Trade Secrets Part 3: The Final Furlong
Once I’ve read a book I always jot down my thoughts about it. This was a habit I got into at grammar school, thanks to an English teacher who insisted that his class think about what they had read and learn to articulate their opinions. It struck me as good practice for someone with literary pretensions, to assess what you liked and, equally important, didn’t like about a work of fiction, and so I’ve been doing it ever since. As a result somewhere about the house – in Word files, in notebooks, on the backs of cereal packets etc – I have thoughts on between four and five thousand books that I’ve read over the course of the past forty years. And yes, possibly this is a form of OCD.
When the time comes to start work on Case Notes I use these thoughts as first draft reviews, and work them up into something that I am happy to see in print. In the main this process consists of cutting back on plot synopsis (no spoilers for the reader) and elaborating on my feelings about the book. As a rough guide, I think one third plot summation to two thirds commentary is the right mix, but emphasis on the ‘rough’: the plot synopsis element of a review should always be expressed as economically as possible. I also try to ‘tart up’ the writing a bit, inject some humour where appropriate, so that the review can be read and enjoyed in its own right, regardless of how the reader feels about the book under discussion. I prefer this ‘double jeopardy’ method of reviewing, allowing for the immediacy of the reviewer’s first impressions of the book, filtered through a period of time which enables the reviewer to see what ‘sticks’.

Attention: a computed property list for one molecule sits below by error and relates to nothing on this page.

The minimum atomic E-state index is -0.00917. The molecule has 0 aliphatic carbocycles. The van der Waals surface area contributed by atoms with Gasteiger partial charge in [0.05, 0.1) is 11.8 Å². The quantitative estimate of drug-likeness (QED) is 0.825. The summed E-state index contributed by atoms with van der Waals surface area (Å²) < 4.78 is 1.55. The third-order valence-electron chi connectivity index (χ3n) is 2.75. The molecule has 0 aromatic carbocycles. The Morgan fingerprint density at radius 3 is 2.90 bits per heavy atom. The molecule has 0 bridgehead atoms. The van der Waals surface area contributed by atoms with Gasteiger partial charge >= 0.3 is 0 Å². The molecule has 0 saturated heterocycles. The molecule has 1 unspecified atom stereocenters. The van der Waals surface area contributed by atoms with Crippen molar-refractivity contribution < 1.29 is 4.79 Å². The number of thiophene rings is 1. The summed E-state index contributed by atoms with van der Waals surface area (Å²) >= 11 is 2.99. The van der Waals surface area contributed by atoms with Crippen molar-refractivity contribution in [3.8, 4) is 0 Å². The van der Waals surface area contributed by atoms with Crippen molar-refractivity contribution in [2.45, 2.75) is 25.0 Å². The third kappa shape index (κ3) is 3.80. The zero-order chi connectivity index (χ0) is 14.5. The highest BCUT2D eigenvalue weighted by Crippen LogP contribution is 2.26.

The featured author section and ‘cluster’ reviews are a priority, and the files incorporating interviews and any sidebar columns are forwarded to Andy as and when completed, so that he can get into contact with publishers and authors for whatever he needs in the way of cover images and photographs. The remainder of the titles constitute what I refer to as ‘standalone’ reviews, those that don’t fit under any of the sections, and I arrange them in what I consider to be the order of priority (e.g. books by authors whose work has appeared in Black Static are put at the head of the queue). Usually we manage to include all the reviews, but if there’s any overflow Andy will conform to my ‘ranking’ unless there are compelling reasons not to (e.g. if he has a 300 word space to fill, it won’t matter how relevant I think a 600 word review is – it won’t fit). We waste very little though, and reviews that get pushed out of one issue are often first in line for the next one, or if the review is of a hardback, we can retain it for use when the paperback edition comes out. It’s always good to have a few reviews in hand.
Andy sends me PDFs of the various sections of Case Notes as they will appear in the magazine, and I proofread these, comment on appearance etc. Occasionally some editing is required, as when he needs me to add or reduce the word count of a particular review so that it will fit the space he has available.
At some point prior to publication Andy will send me a full PDF of the Case Notes section, showing any amendments. Once the magazine comes back from the printers and starts to mail out to subscribers, I forward these PDFs on to the publishers and any authors whose contact details I have, and then I sit back and wait for the brick bats and bouquets to start arriving, or not, as the case may be.
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